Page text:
The outcome - a 3-2 loss to the Habs - wasn't the ideal way to start game action.
But preseason offers an opportunity for veterans and young players to make mistakes and work out the kinks. For the spread of players with a chance at making Boston's opening night roster, though, that margin is slim.
Ryan Spooner and Matt Fraser, both players pushing for spots, used the game to help show their summer improvements, while veteran David Krejci utilized it as a tune-up on the way to the regular season.
Spooner opened the scoring just 1:17 into the game, when he found himself with space down the right wing. He drove hard to the net and beat Montreal goalie Dustin Tokarski off his backhand to put Boston up 1-0.
"I had some chances last year like that and I just pulled up, so I tried to take the puck to the net," Spooner said postgame.
Spooner had a lengthy 20-game stay with the Bruins last December and January, but didn't net a single goal. He worked on his shot all summer.
"Definitely trying to score, that's one thing I've been trying to do," he said. "I had a few mistakes out there tonight I need to improve on, so hopefully the next game I can fix those up a little bit."
"In Spoons' case, it was nice to see him score that goal," Bruins Head Coach Claude Julien said postgame. "But if you watch the game, he's still a liability defensively - their guy gets a quality shot from the slot there, so he's got to keep working on that part of his game."
"Because it's okay and it's exciting to see a guy be great offensively, and we love his game offensively, but at the same time, you can score one goal but if you're going to give up two, you're not helping your team, so we need the commitment from that part of his game to see that he's going to work hard at it, but it's a good start for him."
"I thought the goal he scored was one that we've asked him to do, take pucks to the net and he used his speed and took the puck to the net, so that's a step in the right direction for him."
Later in the first period, Spooner drew a holding penalty on Rene Bourque.
Fraser cashed in on the power play to make it 2-0 with 10:48 left in the first, whipping a shot into the left corner past Tokarski. David Krejci teed him up perfectly from the bottom of the right circle.
"He's got a gift, you know. He's a perfect shooter, he can shoot the puck really well, so we can see it in practices and he's done it in the AHL for so many years, so he made a great shot," said Krejci.
"Fraser competed hard and nice to see him play that way," said Julien. "That's basically our identity and we need to be a little harder up front as a team, so those are the kinds of things you like to see from young players."
Montreal pulled reduced the deficit to one with just 9.7 left in the opening frame. Jiri Sekac found a way past Niklas Svedberg's left shoulder with a knuckle-puck that Krejci got a stick on as it was fired.
"You know, there's going to be mistakes. You're just trying to go out there and eliminate as many mistakes as you can," said Krejci, of jumping back into game action.
"It's nice to get the first one under the belt. Personally, I thought it was nice to get a hit, it was nice to make a mistake - that's not something you want to do, but that's how you learn, so those things happen and I'm glad it happened the first game so now I can just be better and better."
With Boston leading 2-1 in the second period, Loui Eriksson took a tripping penalty. With just a second left on the Habs' power play, Christian Thomas batted the puck in behind Svedberg after a pile-up in front of the net and miscommunications between prospects Chris Casto and Joe Morrow.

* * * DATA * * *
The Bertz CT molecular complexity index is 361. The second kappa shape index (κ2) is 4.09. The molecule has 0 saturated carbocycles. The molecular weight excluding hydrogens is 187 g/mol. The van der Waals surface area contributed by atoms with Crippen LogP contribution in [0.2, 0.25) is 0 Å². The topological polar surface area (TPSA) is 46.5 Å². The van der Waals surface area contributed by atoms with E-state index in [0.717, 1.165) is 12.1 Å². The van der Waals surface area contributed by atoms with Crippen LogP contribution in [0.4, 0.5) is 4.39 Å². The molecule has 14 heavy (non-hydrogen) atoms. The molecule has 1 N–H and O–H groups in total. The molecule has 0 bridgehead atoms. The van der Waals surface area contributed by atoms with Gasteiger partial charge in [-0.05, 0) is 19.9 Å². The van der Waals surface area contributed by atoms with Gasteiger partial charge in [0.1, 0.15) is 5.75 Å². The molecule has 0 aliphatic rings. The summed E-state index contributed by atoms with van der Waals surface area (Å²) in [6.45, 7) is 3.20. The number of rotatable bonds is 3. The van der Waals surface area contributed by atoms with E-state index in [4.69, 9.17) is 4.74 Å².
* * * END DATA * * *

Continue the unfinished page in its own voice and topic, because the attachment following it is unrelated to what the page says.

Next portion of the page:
Svedberg threw the puck emphatically out of the net, frustrated with not being able to handle the rebound. But he still had a strong night, stopping 16 of 18 shots, including a point-blank on a Rene Bourque tip-in chance off a 2-on-1.
"I felt alright, but we lost the game, so I can't really be pleased," said Svedberg.
Still, it was a chance to sharpen his game.
"Of course. it's been a while since you've played a game - we had that scrimmage but this was more a real game," he said. "So I tried to get the timing back and it's good to get back to game action."
Malcolm Subban played the third period, stopping eight of nine shots. He put up some sharp saves as well, tracking the puck well and thwarting rebound attempts.
Drayson Bowman found a way past him, though, putting past a cross-crease pass from Thomas to give Montreal the 3-2 win with just 48 seconds left in the game.
"Both goalies played well," said Julien. "It's unfortunate it's a real bad bounce there at the end, it's a mistake off the draw, but a bad bounce off Casto's stick and right to their player and I guess Morrow didn't read that really well and I think took the same guy that Piesy had - so young players making mistakes early in the preseason and that's why we have opportunities to work with them and work on that part of our game."
Less than a week into training camp and with six preseason games still on tap, there's plenty of time for that, and to get back up to speed.
"It's gonna come - you know, it was the first game, we still have more to go before the regular season," said Krejci. "So we still have a couple weeks of games and practices, so we'll work on some stuff and we'll be ready for Game 1."
Lineup vs. Montreal 9/23
Matt Fraser - David Krejci - Loui Eriksson
Ethan Werek* - Carl Soderberg - Brian Ferlin
Daniel Paille - Ryan Spooner - Simon Gagne
Jordan Caron - Chris Kelly - Tyler Randell
Dennis Seidenberg - Johnny Boychuk
David Warsofsky - Kevan Miller
Joe Morrow - Chris Casto
Goalies: Niklas Svedberg, Malcolm Subban
Scratch: Chris Breen (D)
*Anthony Camara was expected to travel but was not on the ice for warmups in Montreal. Ethan Werek took his place alongside Soderberg and Ferlin.